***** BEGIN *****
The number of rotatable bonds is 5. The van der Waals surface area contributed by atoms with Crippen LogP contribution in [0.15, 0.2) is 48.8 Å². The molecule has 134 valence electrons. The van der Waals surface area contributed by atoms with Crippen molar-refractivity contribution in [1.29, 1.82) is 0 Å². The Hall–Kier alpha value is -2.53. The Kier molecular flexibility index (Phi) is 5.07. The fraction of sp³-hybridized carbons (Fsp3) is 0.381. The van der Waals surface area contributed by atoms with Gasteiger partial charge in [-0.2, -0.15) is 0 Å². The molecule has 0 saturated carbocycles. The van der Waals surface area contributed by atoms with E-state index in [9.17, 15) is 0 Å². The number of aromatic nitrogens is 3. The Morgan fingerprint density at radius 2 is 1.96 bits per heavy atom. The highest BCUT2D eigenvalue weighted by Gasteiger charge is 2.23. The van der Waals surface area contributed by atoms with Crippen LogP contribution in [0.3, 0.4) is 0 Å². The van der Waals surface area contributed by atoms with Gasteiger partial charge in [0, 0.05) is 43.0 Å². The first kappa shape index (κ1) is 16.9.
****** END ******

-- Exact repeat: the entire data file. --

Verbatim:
The number of rotatable bonds is 5. The van der Waals surface area contributed by atoms with Crippen LogP contribution in [0.15, 0.2) is 48.8 Å². The molecule has 134 valence electrons. The van der Waals surface area contributed by atoms with Crippen molar-refractivity contribution in [1.29, 1.82) is 0 Å². The Hall–Kier alpha value is -2.53. The Kier molecular flexibility index (Phi) is 5.07. The fraction of sp³-hybridized carbons (Fsp3) is 0.381. The van der Waals surface area contributed by atoms with Gasteiger partial charge in [-0.2, -0.15) is 0 Å². The molecule has 0 saturated carbocycles. The van der Waals surface area contributed by atoms with E-state index in [9.17, 15) is 0 Å². The number of aromatic nitrogens is 3. The Morgan fingerprint density at radius 2 is 1.96 bits per heavy atom. The highest BCUT2D eigenvalue weighted by Gasteiger charge is 2.23. The van der Waals surface area contributed by atoms with Crippen LogP contribution in [0.3, 0.4) is 0 Å². The van der Waals surface area contributed by atoms with Gasteiger partial charge in [0, 0.05) is 43.0 Å². The first kappa shape index (κ1) is 16.9.